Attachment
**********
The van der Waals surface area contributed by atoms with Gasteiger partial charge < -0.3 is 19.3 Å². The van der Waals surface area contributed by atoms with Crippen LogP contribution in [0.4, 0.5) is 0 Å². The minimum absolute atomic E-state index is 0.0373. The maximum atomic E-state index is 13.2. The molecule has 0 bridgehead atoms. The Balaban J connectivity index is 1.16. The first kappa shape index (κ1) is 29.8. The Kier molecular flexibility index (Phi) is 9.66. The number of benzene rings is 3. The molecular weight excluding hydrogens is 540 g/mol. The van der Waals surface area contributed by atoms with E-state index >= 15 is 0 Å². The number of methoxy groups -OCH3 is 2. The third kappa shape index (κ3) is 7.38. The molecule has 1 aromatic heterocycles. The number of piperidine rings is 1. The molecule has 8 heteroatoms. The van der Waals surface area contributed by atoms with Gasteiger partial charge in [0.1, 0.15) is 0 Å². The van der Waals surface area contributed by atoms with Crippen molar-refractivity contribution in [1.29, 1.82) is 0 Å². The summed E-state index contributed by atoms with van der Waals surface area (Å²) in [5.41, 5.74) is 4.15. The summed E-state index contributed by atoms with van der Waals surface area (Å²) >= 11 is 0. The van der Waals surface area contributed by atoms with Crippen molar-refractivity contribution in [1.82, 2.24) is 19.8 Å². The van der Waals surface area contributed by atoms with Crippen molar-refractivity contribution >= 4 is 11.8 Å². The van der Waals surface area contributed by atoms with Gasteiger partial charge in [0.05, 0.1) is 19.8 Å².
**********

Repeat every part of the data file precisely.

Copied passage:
The van der Waals surface area contributed by atoms with Gasteiger partial charge < -0.3 is 19.3 Å². The van der Waals surface area contributed by atoms with Crippen LogP contribution in [0.4, 0.5) is 0 Å². The minimum absolute atomic E-state index is 0.0373. The maximum atomic E-state index is 13.2. The molecule has 0 bridgehead atoms. The Balaban J connectivity index is 1.16. The first kappa shape index (κ1) is 29.8. The Kier molecular flexibility index (Phi) is 9.66. The number of benzene rings is 3. The molecular weight excluding hydrogens is 540 g/mol. The van der Waals surface area contributed by atoms with E-state index >= 15 is 0 Å². The number of methoxy groups -OCH3 is 2. The third kappa shape index (κ3) is 7.38. The molecule has 1 aromatic heterocycles. The number of piperidine rings is 1. The molecule has 8 heteroatoms. The van der Waals surface area contributed by atoms with Gasteiger partial charge in [0.1, 0.15) is 0 Å². The van der Waals surface area contributed by atoms with Crippen molar-refractivity contribution in [1.29, 1.82) is 0 Å². The summed E-state index contributed by atoms with van der Waals surface area (Å²) in [5.41, 5.74) is 4.15. The summed E-state index contributed by atoms with van der Waals surface area (Å²) >= 11 is 0. The van der Waals surface area contributed by atoms with Crippen molar-refractivity contribution in [1.82, 2.24) is 19.8 Å². The van der Waals surface area contributed by atoms with Crippen molar-refractivity contribution >= 4 is 11.8 Å². The van der Waals surface area contributed by atoms with Gasteiger partial charge in [0.05, 0.1) is 19.8 Å².